Don’t lose your money, or your lunch, at Prometheus.

 

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48 Comments

  1. Posted June 9, 2012 at 6:50 am | Permalink

    I went to it last night, in 3D, and was sound asleep within 45 minutes. It was just that boring.

    • Trevor Lynch
      Posted June 9, 2012 at 1:05 pm | Permalink

      Good to have you back.

      Sleep spared you much suffering.

      All told, I would rather have been asleep myself.

  2. Andrees
    Posted June 9, 2012 at 7:59 am | Permalink

    I too was very disappointed (and repulsed) by it. The one scene I’m surprised you didn’t mention was the one in which one of the crew members, reincarnated in a zombie-like state, returns to the ship to commence a series of violent attacks which have no real relevance on the story at all.

    It was also curious that the three aliens we see (the one in the opening scene, the one in suspended sleep, and the decapitated head of the one which eventually explodes during testing) all look identical. I wonder if this was intentional or carelessness on the part of the film crew.

    • Trevor Lynch
      Posted June 9, 2012 at 12:19 pm | Permalink

      The zombie attack was so pointless that I did not wish to waste the keystrokes.

      I am sure they just used the same rubber mask over and over.

  3. Lew
    Posted June 9, 2012 at 8:35 am | Permalink

    You can look at Roman art and see Rome’s decline reflected in its art. Roman art after about 300 AD is very degraded compared to Roman art from earlier times. If art reflects cultural values, then it’s amazing Hollywood gives us any quality content ever. It seems we are having to wait longer and longer between good films. Within the science fiction and fantasy genres, Hollywood often made good films as recently as the 80s. Ridley Scott directed Alien and Blade Runner almost back to back. James Cameron directed The Terminator. While it’s not a deep and brilliant film like 2001 or LOTR, it’s still iconic and was ahead of its time in dealing with AI and dystopia.

    • jack
      Posted June 10, 2012 at 6:19 pm | Permalink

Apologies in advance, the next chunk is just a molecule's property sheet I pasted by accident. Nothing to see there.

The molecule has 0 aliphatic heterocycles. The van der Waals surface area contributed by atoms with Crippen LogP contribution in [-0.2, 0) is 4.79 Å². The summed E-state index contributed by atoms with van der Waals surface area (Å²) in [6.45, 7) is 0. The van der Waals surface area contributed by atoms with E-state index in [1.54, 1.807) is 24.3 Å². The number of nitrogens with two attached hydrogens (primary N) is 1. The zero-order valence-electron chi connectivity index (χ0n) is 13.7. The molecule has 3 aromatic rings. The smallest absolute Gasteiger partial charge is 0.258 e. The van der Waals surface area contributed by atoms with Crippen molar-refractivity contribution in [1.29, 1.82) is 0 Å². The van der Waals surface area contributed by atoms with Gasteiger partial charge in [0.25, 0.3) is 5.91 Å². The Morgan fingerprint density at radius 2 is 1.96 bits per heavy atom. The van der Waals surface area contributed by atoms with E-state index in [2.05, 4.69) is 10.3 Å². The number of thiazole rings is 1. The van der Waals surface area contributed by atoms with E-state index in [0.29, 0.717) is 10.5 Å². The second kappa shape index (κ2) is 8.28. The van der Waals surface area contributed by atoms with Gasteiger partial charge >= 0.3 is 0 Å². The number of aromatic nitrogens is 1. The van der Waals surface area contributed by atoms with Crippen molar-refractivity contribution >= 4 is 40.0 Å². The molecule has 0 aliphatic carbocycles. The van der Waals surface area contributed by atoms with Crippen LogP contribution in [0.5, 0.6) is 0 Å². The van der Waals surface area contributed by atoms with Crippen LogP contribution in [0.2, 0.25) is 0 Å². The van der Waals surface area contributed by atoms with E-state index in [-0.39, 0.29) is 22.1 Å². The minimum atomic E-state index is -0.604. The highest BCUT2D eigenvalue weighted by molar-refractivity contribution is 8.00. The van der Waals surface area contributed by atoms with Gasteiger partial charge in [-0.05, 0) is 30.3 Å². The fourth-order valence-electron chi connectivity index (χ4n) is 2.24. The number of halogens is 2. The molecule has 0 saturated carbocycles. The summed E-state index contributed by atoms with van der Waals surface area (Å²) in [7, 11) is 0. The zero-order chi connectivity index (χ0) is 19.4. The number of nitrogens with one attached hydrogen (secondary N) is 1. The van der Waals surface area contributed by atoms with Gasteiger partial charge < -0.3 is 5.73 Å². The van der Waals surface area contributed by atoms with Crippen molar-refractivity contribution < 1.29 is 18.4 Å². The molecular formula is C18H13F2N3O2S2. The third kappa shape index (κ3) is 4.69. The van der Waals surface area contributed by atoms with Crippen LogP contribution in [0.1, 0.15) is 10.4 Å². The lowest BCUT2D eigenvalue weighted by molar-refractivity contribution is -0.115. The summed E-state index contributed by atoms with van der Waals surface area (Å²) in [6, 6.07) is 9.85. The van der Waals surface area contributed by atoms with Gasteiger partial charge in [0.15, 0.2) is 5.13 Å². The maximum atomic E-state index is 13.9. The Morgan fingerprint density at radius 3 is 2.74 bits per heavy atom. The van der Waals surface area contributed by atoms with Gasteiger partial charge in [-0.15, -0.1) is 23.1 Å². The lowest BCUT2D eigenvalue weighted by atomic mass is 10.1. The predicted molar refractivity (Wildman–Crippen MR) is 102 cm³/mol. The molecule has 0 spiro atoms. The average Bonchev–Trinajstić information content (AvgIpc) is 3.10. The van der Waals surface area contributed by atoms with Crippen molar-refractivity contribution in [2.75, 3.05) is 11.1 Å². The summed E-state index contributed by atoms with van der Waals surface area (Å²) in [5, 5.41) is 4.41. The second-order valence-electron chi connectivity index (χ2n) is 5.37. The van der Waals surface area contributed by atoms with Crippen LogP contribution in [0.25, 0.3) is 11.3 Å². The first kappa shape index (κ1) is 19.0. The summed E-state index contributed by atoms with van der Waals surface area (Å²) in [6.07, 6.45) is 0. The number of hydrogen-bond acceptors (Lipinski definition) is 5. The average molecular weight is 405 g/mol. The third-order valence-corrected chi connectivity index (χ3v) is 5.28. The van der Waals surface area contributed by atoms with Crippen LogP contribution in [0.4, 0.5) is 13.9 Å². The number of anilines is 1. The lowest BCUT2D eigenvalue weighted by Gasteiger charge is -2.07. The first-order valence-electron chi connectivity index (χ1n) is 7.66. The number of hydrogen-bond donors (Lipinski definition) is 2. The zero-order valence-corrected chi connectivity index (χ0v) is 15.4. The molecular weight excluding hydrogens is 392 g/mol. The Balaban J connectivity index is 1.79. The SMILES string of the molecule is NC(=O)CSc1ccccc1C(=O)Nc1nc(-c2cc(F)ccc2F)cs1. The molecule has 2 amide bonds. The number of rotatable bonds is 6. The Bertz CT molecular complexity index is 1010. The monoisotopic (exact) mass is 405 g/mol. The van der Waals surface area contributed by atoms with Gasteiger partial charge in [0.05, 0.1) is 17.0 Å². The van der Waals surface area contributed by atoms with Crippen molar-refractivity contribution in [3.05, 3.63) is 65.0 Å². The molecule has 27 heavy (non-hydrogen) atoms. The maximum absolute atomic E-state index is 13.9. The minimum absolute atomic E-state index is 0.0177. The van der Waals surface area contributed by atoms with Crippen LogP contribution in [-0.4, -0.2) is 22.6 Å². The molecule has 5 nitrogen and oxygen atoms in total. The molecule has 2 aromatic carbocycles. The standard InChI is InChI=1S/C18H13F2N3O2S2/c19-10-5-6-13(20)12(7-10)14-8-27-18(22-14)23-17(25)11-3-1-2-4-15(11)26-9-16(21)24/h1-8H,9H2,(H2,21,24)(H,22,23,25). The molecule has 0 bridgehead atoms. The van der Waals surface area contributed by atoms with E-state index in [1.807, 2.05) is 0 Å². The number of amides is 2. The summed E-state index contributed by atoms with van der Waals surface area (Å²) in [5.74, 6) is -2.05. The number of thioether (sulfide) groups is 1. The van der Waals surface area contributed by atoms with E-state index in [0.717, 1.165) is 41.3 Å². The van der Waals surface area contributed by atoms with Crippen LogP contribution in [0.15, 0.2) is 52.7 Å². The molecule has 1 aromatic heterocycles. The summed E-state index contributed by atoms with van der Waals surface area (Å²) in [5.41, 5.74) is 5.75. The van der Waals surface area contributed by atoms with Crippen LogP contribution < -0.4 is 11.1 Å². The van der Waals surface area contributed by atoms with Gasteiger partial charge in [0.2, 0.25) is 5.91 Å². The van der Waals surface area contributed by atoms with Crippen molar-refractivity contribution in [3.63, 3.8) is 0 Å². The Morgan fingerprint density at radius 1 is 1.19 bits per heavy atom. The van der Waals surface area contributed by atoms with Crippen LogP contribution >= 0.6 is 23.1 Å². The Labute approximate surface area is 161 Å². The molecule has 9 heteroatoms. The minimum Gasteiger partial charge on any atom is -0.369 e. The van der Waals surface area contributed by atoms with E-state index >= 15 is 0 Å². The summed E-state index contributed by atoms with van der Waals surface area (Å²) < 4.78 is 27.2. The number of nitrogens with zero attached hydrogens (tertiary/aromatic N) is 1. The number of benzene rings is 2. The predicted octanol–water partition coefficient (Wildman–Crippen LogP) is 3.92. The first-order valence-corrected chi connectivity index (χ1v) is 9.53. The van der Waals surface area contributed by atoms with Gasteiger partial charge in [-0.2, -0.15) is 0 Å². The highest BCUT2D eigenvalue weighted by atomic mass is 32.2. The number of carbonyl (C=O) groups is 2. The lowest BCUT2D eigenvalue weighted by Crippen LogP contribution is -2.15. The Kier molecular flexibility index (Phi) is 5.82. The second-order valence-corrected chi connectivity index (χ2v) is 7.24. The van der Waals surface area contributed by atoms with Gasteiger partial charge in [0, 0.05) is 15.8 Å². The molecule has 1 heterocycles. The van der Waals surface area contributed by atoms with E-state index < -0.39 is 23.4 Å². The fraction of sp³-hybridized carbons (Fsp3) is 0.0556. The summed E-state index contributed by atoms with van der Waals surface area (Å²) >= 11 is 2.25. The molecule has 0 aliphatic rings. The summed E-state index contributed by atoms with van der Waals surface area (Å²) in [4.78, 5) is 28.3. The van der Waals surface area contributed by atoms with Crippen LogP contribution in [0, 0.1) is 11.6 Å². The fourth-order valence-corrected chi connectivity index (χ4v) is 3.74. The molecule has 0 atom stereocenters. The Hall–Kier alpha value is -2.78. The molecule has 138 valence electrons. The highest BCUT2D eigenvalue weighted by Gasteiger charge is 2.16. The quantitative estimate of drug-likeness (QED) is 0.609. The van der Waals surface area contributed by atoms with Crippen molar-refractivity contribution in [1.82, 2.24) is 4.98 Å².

“Within the science fiction and fantasy genres, Hollywood often made good films as recently as the 80s. Ridley Scott directed Alien and Blade Runner almost back to back. James Cameron directed The Terminator. While it’s not a deep and brilliant film like 2001 or LOTR, it’s still iconic and was ahead of its time in dealing with AI and dystopia.”

      1997 and 98 had two of the best sci-fi films with Gattaca and Dark City.

  4. Posted June 9, 2012 at 10:09 am | Permalink

    A good review, Trevor. I liked the movie slightly more than you did, but agree with you about all its faults. You didn’t even mention the fact that half of the scenes in the movie, and even some of the dialogue, were merely rehashes of the first film. And a lot of the stuff with Weyland was clearly an homage to “Blade Runner.” (Is a director really allowed to make homages to himself?)

    Due to the usual inefficiency at the Indian ticket counter, I missed the first 5 minutes of the film, so I didn’t recognize all of the gaping plot holes that you pointed out. That definitely takes the film down a couple of notches for me. I did find it interesting that the super-intelligent aliens turn out to be be strongly reminiscent of extremely large Norsemen, however. Although, naturally, they were evil.

    If anyone really wanted to produce a worthy successor to “Alien”/”Aliens”, all they had to do was to make a few films out of the outstanding “Aliens” comics that were published by Dark Horse in the late 1980s, and to which you also alluded. In both art and storytelling, they far outshadow anything that Hollywood has been able to add to the “Alien” mythos since then.